This week the Wall Street Journal reported on a recent Harvard study about the savings habits of people using Roth 401k contributions vs. traditional pre-tax 401k contributions. In a nutshell, the researchers are stating that people contribute roughly the same money whether they are saving pre-tax or after-tax in the Roth option. Because the Roth savings all come out tax-free, the Roth nest-egg is more valuable.

From the article, lead author John Beshears explains:

“If a worker saves $5,000 a year in a 401(k) for 40 years and earns 5% return a year, the final balance will be more than $600,000. If the 401(k) is a Roth, the full balance is available for retirement spending. If the 401(k) is a traditional one, taxes are due on the balance. Let’s say the person’s tax rate is 20% in retirement. That makes for a difference of $120,000 in spending power, which a life annuity will translate into about $700 a month in extra spending.”


It’s an interesting look at investing behavior rather than investing advice (and I think Beshears draws a clear line in the WSJ interview between the two). Here’s a few other thoughts, if you’re wondering whether your Roth 401k is the right choice for you to use:

  • When it comes to behavioral management, many times what we are doing is tricking ourselves. If I were to translate the researchers in this case, people using the Roth 401k are basically tricking themselves into committing more to their retirement savings because they are committing 1) the dollars they save into the plan and 2) the taxes they owe on those dollars. If you save pretax you’re getting a tax deduction for the amount you save and therefor taking those tax dollars out of your current budget. This is one more behavioral trick that may work for you.
  • You can adjust for the behavioral trick: If you decide that you want to save pre-tax in your 401k but you don’t want to fall behind in spending power in the future, nothings stopping you from saving more money elsewhere. Take the money that you would have paid in taxes had you saved into the Roth and set it aside for the future. This takes more discipline but there’s no reason you can’t do it.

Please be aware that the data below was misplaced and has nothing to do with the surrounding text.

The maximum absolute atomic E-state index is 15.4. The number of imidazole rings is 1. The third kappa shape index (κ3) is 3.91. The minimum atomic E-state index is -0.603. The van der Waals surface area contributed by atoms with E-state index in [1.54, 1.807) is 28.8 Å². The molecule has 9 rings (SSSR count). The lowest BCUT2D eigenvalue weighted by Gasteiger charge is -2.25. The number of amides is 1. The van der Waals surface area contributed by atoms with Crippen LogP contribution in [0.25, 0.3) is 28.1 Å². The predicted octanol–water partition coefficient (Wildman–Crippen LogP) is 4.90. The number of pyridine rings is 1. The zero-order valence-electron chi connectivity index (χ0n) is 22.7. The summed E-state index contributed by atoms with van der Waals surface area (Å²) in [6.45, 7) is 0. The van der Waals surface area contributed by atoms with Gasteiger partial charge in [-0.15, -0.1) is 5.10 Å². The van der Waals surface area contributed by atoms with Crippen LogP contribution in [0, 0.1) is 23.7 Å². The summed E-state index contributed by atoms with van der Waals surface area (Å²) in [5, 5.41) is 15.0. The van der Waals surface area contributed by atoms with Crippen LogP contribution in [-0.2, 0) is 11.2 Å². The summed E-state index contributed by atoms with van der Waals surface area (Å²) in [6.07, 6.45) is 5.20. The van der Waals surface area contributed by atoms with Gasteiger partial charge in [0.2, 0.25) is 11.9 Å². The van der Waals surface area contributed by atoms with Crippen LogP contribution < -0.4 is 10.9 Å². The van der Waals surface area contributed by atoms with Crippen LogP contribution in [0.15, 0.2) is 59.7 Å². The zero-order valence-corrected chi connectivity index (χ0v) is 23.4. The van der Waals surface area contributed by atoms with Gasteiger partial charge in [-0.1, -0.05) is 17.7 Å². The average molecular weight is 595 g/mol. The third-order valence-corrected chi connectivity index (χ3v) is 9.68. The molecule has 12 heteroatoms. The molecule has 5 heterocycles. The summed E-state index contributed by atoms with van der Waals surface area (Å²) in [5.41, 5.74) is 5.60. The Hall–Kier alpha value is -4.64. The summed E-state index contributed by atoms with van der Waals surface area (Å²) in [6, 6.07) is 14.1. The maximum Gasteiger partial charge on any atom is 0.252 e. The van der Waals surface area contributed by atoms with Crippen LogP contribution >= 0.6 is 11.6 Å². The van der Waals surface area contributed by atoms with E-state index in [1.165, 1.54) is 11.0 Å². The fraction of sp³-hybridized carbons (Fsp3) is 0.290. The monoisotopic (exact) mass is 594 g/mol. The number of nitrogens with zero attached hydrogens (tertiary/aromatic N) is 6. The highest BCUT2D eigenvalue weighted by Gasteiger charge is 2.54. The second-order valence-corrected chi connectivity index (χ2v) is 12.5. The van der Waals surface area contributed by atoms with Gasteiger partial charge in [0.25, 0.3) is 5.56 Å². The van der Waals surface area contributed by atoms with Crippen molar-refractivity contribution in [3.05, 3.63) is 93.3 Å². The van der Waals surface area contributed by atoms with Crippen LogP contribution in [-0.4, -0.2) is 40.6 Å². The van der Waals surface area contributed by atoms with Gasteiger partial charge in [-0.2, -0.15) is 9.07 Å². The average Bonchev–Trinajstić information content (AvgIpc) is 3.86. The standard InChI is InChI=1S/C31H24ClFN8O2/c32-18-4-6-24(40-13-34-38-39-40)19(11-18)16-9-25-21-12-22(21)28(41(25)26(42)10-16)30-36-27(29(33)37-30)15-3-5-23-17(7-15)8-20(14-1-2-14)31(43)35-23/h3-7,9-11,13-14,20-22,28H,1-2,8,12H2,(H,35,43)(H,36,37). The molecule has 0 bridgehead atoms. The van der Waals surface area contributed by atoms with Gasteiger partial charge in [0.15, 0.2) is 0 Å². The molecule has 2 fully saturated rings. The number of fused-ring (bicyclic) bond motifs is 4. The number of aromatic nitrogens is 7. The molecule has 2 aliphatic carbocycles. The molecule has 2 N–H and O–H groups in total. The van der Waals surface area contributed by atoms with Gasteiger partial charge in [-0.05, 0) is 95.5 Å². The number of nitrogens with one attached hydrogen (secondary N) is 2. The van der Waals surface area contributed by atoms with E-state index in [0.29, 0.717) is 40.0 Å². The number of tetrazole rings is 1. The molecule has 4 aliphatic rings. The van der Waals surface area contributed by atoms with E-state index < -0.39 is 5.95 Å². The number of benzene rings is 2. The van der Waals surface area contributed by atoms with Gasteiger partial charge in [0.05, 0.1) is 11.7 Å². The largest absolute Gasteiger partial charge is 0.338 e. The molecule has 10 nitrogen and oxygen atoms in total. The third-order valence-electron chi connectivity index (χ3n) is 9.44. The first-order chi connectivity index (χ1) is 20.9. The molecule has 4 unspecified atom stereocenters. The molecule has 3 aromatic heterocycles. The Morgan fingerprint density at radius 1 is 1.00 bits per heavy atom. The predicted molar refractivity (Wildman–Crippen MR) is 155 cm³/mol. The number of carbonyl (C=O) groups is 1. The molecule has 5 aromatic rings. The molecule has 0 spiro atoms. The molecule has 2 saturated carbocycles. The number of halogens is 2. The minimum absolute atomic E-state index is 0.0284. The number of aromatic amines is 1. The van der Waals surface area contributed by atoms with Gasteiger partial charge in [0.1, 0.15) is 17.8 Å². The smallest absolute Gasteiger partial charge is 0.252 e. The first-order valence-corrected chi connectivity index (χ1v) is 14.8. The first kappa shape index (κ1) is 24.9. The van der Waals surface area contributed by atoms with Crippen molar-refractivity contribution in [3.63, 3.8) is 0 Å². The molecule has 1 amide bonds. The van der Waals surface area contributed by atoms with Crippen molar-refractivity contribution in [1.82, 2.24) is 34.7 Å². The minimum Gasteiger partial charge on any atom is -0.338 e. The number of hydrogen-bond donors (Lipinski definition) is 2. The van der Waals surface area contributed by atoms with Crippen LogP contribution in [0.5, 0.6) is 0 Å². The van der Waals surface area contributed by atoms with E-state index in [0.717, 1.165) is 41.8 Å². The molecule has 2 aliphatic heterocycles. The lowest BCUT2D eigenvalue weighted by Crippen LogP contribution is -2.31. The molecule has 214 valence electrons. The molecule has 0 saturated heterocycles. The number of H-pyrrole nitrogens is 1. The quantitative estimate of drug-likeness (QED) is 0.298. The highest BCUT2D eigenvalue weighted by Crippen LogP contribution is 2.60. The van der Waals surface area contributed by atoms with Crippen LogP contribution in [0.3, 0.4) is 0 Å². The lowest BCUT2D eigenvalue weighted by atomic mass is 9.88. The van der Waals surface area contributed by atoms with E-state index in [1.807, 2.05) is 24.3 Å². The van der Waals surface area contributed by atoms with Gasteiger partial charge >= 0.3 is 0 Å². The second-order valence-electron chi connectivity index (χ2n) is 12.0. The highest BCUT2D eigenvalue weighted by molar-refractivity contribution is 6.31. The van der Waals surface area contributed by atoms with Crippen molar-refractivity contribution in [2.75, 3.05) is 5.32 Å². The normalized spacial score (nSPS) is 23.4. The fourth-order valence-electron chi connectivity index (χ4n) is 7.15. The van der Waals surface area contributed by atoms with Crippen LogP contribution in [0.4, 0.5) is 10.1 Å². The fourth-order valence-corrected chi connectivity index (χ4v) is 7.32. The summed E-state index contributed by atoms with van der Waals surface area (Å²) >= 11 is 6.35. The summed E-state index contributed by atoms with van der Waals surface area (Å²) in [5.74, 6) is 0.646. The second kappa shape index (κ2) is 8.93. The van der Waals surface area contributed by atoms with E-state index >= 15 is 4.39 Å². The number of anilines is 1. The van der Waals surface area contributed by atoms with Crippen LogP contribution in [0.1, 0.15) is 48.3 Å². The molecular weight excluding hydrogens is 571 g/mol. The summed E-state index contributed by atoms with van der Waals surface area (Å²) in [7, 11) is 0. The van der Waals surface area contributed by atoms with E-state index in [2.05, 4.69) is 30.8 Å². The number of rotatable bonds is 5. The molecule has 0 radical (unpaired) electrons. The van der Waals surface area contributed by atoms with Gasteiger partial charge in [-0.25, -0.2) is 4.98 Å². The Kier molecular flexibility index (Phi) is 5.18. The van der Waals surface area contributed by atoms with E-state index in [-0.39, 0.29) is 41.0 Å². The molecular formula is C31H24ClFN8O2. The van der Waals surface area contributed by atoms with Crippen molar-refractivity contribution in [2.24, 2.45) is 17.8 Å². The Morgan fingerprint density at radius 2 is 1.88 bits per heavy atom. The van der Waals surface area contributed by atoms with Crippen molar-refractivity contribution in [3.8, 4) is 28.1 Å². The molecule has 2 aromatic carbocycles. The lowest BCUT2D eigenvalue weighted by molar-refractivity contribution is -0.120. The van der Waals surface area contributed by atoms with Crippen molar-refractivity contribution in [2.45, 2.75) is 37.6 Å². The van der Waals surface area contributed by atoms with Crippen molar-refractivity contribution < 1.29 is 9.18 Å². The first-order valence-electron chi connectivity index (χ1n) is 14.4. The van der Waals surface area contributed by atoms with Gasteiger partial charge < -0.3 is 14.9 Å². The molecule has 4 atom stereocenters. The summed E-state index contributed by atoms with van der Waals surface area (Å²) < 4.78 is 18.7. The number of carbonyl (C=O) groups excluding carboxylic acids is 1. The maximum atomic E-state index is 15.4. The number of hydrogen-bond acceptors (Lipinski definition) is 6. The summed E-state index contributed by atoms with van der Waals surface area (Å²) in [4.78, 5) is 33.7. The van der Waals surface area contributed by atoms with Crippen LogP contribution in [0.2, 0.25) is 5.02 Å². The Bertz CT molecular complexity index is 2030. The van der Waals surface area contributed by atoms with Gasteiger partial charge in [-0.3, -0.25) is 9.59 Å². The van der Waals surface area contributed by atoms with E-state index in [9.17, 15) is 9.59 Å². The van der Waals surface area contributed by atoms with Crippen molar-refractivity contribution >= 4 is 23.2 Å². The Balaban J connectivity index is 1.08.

• Tax rate now vs. in retirement: Part of the math you should be doing when considering a Roth vs Traditional savings vehicle is whether you’ll be in a higher or lower tax bracket in retirement. If you’re in your peak earning years then you may still want to put money away pre-tax and get a deduction when you’re at your highest tax bracket. If you expect your tax bracket to increase, then math would suggest you save with the Roth.
  • Individual situations matter! Whenever this type of article comes out, there are many people who read it and say “I should be saving into my Roth!”. But your individual situation will dictate what you should be doing. Tax rates, other income sources, current savings, and many many more factors can impact what you should do. Don’t take advice from articles that don’t know a lick about you. And like I said above, I think the Beshears and the WSJ article actually do a good job of saying that the study shouldn’t be considered advice. So realize that the article and the study are really describing how people act rather than how people should act.
  • Earlier this year I wrote an article describing some of the trade-offs to consider when debating Roth vs. Traditional savings. Check that out for more factors to consider.
  • The headline on the WSJ stinks: “Roth vs. Traditional 401(k): Study Finds a Clear Winner”: For all the credit I give to the actual substance of the article, this kind of headline is bogus and may lead people astray. There’s no such thing as a “clear winner” without knowing your personal details.

If you really want to figure out whether you should be saving into a Roth or Traditional plan, you need to analyze the facts of your own finances. I would suggest working with a professional, but hey, I’m biased. Feel free to call or email if you want to discuss it.

(originally written June 13, 2017)

I touch on a number of subjects here including taxes. This article is not meant to provide tax advice. You should discuss this and other tax related issues with your tax advisor. The calculations are for illustration only and do not represent any guarantees or specific advice. Statements regarding taxes laws are based on current laws but are subject to change. A Roth IRA or Roth 401k distribution is qualified if you’ve had the account for at least five years and/or the distribution is made after you’ve reached age 59 ½, because of your total and permanent disability, in the event of your death or for first-time homebuyer expenses. Distributions made prior to age 59 ½ may be subject to a federal income tax penalty. If converting a traditional IRA to a Roth IRA, you will owe ordinary income taxes on any previously deducted traditional IRA contributions and on all earnings. If you would like to review your personal situation please reach out to me at or at 952.388.6390.

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